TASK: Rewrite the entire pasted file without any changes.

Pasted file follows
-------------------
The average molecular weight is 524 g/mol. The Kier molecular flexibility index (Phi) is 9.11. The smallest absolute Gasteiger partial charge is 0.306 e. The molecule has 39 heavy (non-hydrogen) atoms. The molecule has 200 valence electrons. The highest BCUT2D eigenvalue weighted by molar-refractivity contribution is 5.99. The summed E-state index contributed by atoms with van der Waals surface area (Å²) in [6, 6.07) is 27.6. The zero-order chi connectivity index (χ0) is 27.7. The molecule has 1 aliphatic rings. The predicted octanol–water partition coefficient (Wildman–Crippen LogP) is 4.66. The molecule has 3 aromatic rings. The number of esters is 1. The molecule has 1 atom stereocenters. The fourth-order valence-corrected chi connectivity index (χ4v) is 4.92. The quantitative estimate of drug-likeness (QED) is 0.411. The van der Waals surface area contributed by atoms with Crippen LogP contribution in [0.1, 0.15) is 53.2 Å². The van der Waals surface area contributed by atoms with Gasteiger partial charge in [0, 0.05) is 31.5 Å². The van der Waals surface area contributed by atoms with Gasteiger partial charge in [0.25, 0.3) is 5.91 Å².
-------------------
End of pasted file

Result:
The average molecular weight is 524 g/mol. The Kier molecular flexibility index (Phi) is 9.11. The smallest absolute Gasteiger partial charge is 0.306 e. The molecule has 39 heavy (non-hydrogen) atoms. The molecule has 200 valence electrons. The highest BCUT2D eigenvalue weighted by molar-refractivity contribution is 5.99. The summed E-state index contributed by atoms with van der Waals surface area (Å²) in [6, 6.07) is 27.6. The zero-order chi connectivity index (χ0) is 27.7. The molecule has 1 aliphatic rings. The predicted octanol–water partition coefficient (Wildman–Crippen LogP) is 4.66. The molecule has 3 aromatic rings. The number of esters is 1. The molecule has 1 atom stereocenters. The fourth-order valence-corrected chi connectivity index (χ4v) is 4.92. The quantitative estimate of drug-likeness (QED) is 0.411. The van der Waals surface area contributed by atoms with Crippen LogP contribution in [0.1, 0.15) is 53.2 Å². The van der Waals surface area contributed by atoms with Gasteiger partial charge in [0, 0.05) is 31.5 Å². The van der Waals surface area contributed by atoms with Gasteiger partial charge in [0.25, 0.3) is 5.91 Å².